Extending our knowledge of how magnetic materials behave on an atomic scale has led to considerable technological advances, particularly in the area of information storage. University of Leeds scientists have been working with the Nanoscience beamline team at Diamond to study the properties of magnetic domain walls, which are areas where the sample magnetisation rapidly changes direction. The ability to manipulate domain walls using an electric current has recently generated a great deal of interest since it is important for the development of spintronics and magnetic memory devices. Previously the group led by Christopher Marrows (from the University of Leeds) used the Nanoscience beamline to understand the detailed structure of domain walls and how this affects their motion when a current pulse is applied. Now the group have been back to demonstrate how the wall motion can be controlled and what happens when permalloy wires are doped with vanadium.
Serban Lepadatu and Chris Marrows from the University of Leeds with Sarnjeet Dhesi from Diamond on the Nanoscience beamline I06
The interaction between magnetic domain walls and a spin-polarised electric current, which causes them to move, is known as the spin-transfer torque effect. The spin torques acting on a domain wall consists of two contributions known as the adiabatic and non-adiabatic terms. The ratio of non-adiabatic to adiabatic term, β, is dependent on the material of the wire, and needs to be as high as possible since it is the non-adiabatic part of the torque that behaves as an effective magnetic field and is most efficient at moving a domain wall. The non-adiabatic torque dissipates energy, as does the well-known magnetic Gilbert damping, which is parameterised by another dimensionless number α. There are conflicting theories that argue whether or not these quantities arise from the same physics. By adding vanadium to permalloy wires the group were able to show that β increases, whilst α is unaffected, demonstrating that a class of theories that predict these two quantities to be related are not applicable in this case. This work has been published in the journal Physical Review B Rapid. Comm, and was performed in collaboration with scientists from Diamond, ISIS and the University of Exeter.
The group also carried out a series of experiments looking at controlling the spin-torque resonant frequency by lithographically engineering the size and shape of notches in the wire to effectively create a potential well. The spin-torque resonance effect allows the domain wall to resonate in a pinning potential at the point of the notch when an alternating current is applied. The eigenfrequency of the potential well is determined by restoring force from this potential, which this research showed to be controlled by the shape of the notch. At the resonant frequency, the domain wall becomes depinned at a much lower threshold current. This has important applications for magnetic memory devices, where binary data can be stored as either the presence or absence of a domain wall at the pinning potential.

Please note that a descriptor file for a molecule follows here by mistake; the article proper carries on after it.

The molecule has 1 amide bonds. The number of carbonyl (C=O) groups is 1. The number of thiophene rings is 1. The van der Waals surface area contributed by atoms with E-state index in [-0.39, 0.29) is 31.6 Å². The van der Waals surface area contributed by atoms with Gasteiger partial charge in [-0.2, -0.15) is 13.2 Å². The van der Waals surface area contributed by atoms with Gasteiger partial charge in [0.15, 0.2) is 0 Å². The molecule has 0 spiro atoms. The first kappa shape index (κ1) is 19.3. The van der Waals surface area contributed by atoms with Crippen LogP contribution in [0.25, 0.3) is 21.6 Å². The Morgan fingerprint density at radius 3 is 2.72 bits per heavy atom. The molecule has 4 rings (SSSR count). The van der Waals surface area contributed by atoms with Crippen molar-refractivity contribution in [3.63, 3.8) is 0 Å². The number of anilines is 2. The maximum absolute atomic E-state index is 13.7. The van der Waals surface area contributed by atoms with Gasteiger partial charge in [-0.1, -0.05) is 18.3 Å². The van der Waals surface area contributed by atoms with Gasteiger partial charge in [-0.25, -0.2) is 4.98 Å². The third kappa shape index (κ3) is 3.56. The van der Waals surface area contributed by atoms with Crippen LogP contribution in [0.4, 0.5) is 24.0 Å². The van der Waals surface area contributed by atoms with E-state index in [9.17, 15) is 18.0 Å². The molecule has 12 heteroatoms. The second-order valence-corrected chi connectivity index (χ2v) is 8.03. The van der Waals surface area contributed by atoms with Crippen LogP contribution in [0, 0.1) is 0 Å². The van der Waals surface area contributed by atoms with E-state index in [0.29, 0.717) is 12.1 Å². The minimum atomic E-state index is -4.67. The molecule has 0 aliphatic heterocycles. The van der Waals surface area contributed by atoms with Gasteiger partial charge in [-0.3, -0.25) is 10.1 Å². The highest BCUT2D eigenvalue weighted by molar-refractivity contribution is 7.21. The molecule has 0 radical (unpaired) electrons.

Working with the Nanoscience beamline team the scientists were able to demonstrate domain wall resonators in operation with well defined, selectable resonant frequencies. The domain wall therefore can be treated as a quasi-particle acted on by a force which can be derived from the physical shape of the notch. A series of lithographically engineered notches along a wire could be used as a magnetic memory device or logic system without the need for costly external or variable magnetic fields. Also each domain wall could be manipulated individually, reducing the need for complex wiring. This work has also been published in the journal Physical Review B Rapid. Comm, and was picked out as an Editor’s selection. It was performed in collaboration with scientists from Diamond, ISIS, Imperial College, and IBM Research.
“These results show that there are still breakthroughs to be made in our fundamental understanding of this effect, and that it is very amenable for use in a new generation of spintronic memories and logic circuits based on domain wall physics.”
Chris Marrows, University of Leeds
“This research exploits the full capability of the x-rays and PhotoEmission Electron Microscope (PEEM) on beamline I06. The images that Chris’s group recorded are amongst the most detailed we have taken and allow calculations to more fully understand the nature and formation of domain walls in the materials.”
Sarnjeet Dhesi, Diamond Light Source
Domain-wall pinning, nonadiabatic spin-transfer torque, and spin-current polarization in permalloy wires doped with vanadium, S. Lepadatu, J. S. Claydon, C. J. Kinane, T. R. Charlton, S. Langridge, A. Potenza, S. S. Dhesi, P. S. Keatley, R. J. Hicken, B. J. Hickey, and C. H. Marrows, Physical Review B 81 (2), January 2010
Domain-wall spin-torque resonators for frequency-selective operation, S. Lepadatu, O. Wessely, A. Vanhaverbeke, R. Allenspach, A. Potenza, H. Marchetto, T. R. Charlton, S. Langridge, S. S. Dhesi, and C. H. Marrows, Physical Review B 81, February 2010
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